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Unveiling the Persistent Risk of Needlestick and Sharps Injuries Among Healthcare Workers: Evidence from a Somali Tertiary Care Hospital

The occupational hazards linked with the healthcare profession are often overlooked and undermined, but carry serious implications. One such hazard, particularly for Healthcare Workers (HCWs), is the risk of needle stick and sharps injuries (NSSIs). The issue attains greater gravity due to the potential transmission of blood-borne diseases such as Hepatitis B (HBV), Hepatitis C (HCV), and Human Immunodeficiency Virus (HIV). A recent study assesses the prevalence and contributing risk factors of these injuries in a tertiary care hospital in Somalia. The understanding of the threat posed by NSSIs is critical for healthcare professionals globally.

Our findings derived from a six-year retrospective analysis (2017-2022) of the Somali Turkey Recep Tayyip Erdogan Research and Training Hospital’s records have revealed significant insights. From the incidents examined, nurses were recorded as the most vulnerable group, constituting 52.4% of the total needlestick and sharps injury cases. Cleaners (22.3%), physicians (18.5%), and technicians (6.9%) follow in line.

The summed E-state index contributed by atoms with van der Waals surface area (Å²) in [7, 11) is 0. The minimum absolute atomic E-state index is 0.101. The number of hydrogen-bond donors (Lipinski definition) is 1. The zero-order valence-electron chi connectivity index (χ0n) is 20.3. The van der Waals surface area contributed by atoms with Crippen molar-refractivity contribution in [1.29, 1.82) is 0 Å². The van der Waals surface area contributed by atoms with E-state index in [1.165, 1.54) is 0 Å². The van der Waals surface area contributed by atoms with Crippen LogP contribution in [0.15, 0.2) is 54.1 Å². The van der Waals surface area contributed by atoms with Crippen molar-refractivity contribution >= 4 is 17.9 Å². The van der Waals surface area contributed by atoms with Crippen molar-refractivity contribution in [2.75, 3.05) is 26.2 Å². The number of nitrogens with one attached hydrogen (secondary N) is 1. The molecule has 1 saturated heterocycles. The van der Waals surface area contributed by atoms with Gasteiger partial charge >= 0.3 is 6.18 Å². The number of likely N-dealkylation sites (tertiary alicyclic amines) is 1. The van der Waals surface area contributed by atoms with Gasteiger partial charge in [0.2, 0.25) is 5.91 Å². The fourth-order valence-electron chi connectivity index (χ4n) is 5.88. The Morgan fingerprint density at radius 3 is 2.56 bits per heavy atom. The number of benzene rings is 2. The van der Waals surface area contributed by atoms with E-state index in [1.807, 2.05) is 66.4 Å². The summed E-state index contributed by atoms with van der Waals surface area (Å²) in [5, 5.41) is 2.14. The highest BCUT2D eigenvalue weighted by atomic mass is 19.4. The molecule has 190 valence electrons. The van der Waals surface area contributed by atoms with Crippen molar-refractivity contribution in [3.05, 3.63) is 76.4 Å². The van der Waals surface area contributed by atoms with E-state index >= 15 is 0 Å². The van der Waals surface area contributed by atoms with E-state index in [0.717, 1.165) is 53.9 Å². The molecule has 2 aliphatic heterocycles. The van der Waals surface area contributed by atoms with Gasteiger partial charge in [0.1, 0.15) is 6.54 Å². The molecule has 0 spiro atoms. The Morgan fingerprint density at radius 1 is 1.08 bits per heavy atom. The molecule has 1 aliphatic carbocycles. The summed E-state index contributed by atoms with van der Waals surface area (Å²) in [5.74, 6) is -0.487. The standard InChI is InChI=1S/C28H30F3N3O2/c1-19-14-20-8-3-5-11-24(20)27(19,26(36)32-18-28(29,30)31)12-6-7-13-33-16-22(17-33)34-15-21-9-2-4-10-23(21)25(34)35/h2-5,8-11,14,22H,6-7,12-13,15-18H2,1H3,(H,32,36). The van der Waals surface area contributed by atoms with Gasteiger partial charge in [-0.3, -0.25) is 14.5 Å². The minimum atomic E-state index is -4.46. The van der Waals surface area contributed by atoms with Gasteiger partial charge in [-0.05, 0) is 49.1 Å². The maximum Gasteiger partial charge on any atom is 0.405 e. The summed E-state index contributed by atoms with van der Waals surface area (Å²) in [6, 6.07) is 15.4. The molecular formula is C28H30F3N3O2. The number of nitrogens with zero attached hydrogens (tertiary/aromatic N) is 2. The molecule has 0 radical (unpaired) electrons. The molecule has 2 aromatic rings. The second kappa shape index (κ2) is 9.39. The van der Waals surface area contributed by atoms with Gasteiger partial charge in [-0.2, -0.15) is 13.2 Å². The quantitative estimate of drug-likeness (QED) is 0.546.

Regarding the prevalent areas for these accidents, operation theaters projected the highest risk (21.9%) trailed by inpatient care (17.6%) and emergency rooms (16.7%). It was found that in 81.1% of the incidents, hypodermic needles were the leading causative instrument.

Among the contaminated devices resulting in the injuries, an alarming 24.9% were found to harbor Hepatitis B. Furthermore, a noteworthy link between gender and the location of injury was also discovered. Overall, the study highlighted that 8.6% of HCWs had encountered an NSSI incident in the previous year.

These findings reiterate a global concern. Despite countries employing advanced prevention methods like real-time injury monitoring systems and standard operating protocols, NSSIs remain a lingering problem. It is more acute in developing nations who grapple with lower resources, negligence towards personal protective equipment, and flawed post-exposure prophylaxis. Infection control departments need to relentlessly drive adequate training, education, and awareness, focusing particularly on nurses and cleaners to mitigate the consequences of NSSIs.


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